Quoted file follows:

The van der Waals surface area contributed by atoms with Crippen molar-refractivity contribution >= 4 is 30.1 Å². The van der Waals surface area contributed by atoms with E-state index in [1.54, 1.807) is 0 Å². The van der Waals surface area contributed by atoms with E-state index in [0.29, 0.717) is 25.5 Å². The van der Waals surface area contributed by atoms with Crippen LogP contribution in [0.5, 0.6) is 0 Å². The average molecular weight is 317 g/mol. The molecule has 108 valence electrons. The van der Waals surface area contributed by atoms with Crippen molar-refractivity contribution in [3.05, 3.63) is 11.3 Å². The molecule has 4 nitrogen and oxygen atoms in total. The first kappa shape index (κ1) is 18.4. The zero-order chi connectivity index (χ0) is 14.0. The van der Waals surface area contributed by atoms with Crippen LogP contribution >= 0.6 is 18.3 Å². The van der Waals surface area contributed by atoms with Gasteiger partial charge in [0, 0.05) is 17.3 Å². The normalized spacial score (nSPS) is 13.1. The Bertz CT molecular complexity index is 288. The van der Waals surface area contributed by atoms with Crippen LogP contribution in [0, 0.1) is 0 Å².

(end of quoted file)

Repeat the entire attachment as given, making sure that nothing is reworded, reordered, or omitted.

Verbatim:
The van der Waals surface area contributed by atoms with Crippen molar-refractivity contribution >= 4 is 30.1 Å². The van der Waals surface area contributed by atoms with E-state index in [1.54, 1.807) is 0 Å². The van der Waals surface area contributed by atoms with E-state index in [0.29, 0.717) is 25.5 Å². The van der Waals surface area contributed by atoms with Crippen LogP contribution in [0.5, 0.6) is 0 Å². The average molecular weight is 317 g/mol. The molecule has 108 valence electrons. The van der Waals surface area contributed by atoms with Crippen molar-refractivity contribution in [3.05, 3.63) is 11.3 Å². The molecule has 4 nitrogen and oxygen atoms in total. The first kappa shape index (κ1) is 18.4. The zero-order chi connectivity index (χ0) is 14.0. The van der Waals surface area contributed by atoms with Crippen LogP contribution >= 0.6 is 18.3 Å². The van der Waals surface area contributed by atoms with Gasteiger partial charge in [0, 0.05) is 17.3 Å². The normalized spacial score (nSPS) is 13.1. The Bertz CT molecular complexity index is 288. The van der Waals surface area contributed by atoms with Crippen LogP contribution in [0, 0.1) is 0 Å².